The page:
The Press Tent: Media training 101

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Welcome to the Press Tent your bi-weekly dose of snark and sarcasm from the world of cricket journalism.

Cricketers’ Media Training 101

Now, here at the Press Tent we’re always among the very first to complain about over-trained sporting automata trotting out bland platitudes selected by their operating system.

We have no time for “good areas” or “taking the positives”. We don’t care where the eight ball is, or your position relative to it. Don’t tell us about the “bowling unit” or the out-of-form batsman “smashing it in the nets”.

Give us unfiltered honesty and cliché-free observation every time.

HOWEVER. WAIT. There is perhaps the case for some media training for cricketers after all. It’s just one lesson long, and it’s called Cricketers’ Media Training 101: I Can’t Believe We Have To Say This.

It’s alright, lads, we won’t keep you. It’s a short lesson.

Don’t compare your team’s two-year ban from the IPL for financial chicanery to a horrific plane crash that killed eight Manchester United footballers and 23 people in total.

The End.


Oh, actually, there is just one more thing. If for some inexplicable reason you accidentally and empty-headedly do compare your team’s two-year ban from the IPL for financial chicanery to a horrific plane crash that killed eight Manchester United footballers and 23 people in total, don’t then go on Twitter and issue a half-hearted defence of saying something so astonishingly crass before claiming to have been misquoted.

Because here, “misquoted” appears to actually mean “accurately quoted saying the thing that I said, but that sounds really bad now I’ve had time to think about it and looks even worse written down”.

Don’t ask people to take it with a pinch of salt. Don’t suggest it’s been taken out of context. There is no context in which that comparison stands.

It just makes you look worse. If you have broken the pretty straightforward don’t-compare-your-team’s-two-year-ban-from-the-IPL-for-financial-chicanery-to-a-horrific-plane-crash-that-killed-eight Manchester-United-footballers-and-23-people-in-total rule, then at least have the decency to own your breathtakingly crass, offensive bullshit.

Got that, Ravichandran Ashwin? Good.

Date Night

As the Australian pay dispute rumbles ever onward – remember, check here for all the latest key information – ever more desperate measures are being taken to cover what, while potentially very serious, is quite a dry subject.

So hats off, then, to the good people at Cricket Next who have found just the way to do it. “The pay dispute between Cricket Australia and the players continues and more than 230 professional cricketers have been rendered jobless in the battle,” their tale begins, “but the senior Australian players are looking to make the most of the break. And leading the way is none other than opener David Warner as he is spending quality time with his wife Candice.”

Now there are multiple annoyances at play here.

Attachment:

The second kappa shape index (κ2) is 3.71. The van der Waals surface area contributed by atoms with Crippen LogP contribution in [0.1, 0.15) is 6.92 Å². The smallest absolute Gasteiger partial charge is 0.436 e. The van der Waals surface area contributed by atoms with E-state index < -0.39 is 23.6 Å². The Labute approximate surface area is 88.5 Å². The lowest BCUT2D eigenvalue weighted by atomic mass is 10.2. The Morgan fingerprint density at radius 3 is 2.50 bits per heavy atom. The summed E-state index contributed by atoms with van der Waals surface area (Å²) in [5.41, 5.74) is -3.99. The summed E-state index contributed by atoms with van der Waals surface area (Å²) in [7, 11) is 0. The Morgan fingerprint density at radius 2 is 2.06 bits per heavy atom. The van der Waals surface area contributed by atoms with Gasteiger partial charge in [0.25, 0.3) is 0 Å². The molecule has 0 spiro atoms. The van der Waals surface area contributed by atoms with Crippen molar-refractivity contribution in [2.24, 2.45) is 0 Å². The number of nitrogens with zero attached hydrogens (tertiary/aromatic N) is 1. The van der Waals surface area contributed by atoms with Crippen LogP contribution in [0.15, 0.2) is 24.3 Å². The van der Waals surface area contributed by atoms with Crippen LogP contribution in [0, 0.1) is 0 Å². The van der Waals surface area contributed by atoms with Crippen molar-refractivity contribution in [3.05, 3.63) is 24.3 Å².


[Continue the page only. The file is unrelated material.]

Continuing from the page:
For one, we’ve got the increasingly prevalent idea that you can just take some content from a famous person’s social media and call it news. This is not some great scoop. The story has not been cracked open by fearless investigative journalism. He told everyone about it on Instagram. It’s almost like “Man Goes On Date With Wife” is not that big a deal.

This is also an interesting variation on the “JUST HOURS” media trope. It mainly affects footballers but can drag other sports starts into its web of nonsense. It’s always things like “Jonny Footyman seen smiling like normal human being JUST HOURS after not doing a goal in the big match” or “Billy Soccerkick seen driving a car JUST HOURS after kicking the ball incorrectly”.

The snide, pernicious implication, generally, is that sportspeople should be engaged in some form of self-flagellation for an undefined period but one of at least several hours after any defeat, and absolutely should not do anything that suggests they may in some way just be trying to get on with their lives as normal.

This one’s subtly different, but the principle remains the same. How can David Warner be carrying on with his life AT A TIME LIKE THIS?

But most of all, that line “senior Australian players are looking to make the most of the break” is infuriating, suggesting as it does that the big fish, like Warner and others who aren’t mentioned by name here, presumably because they haven’t been on Instagram recently, but that definitely exist, are living it up while the other players are on the dole.

It rather ignores the fact that Warner and co are going in to bat for their state colleagues by refusing to accede to Cricket Australia’s demands. Warner could agree to the deal on the table tomorrow; he’d still be fine – better off, if anything – and would still be able to go on dates with his wife during the close season.

But, hey, never mind all that; you’ve managed to top off your dusty story of an industrial dispute with a couple of pictures of a lady. Bravo.

Read of the Week

Hamidullah Qadri, a 16-year-old Afghan refugee spinning up a storm in county cricket. You could hardly fail to wring a decent tale out of it, but the peerless Donald McRae does so much more in a powerful and moving interview that highlights what we all know to be true: that cricket means everything, and nothing. Read it.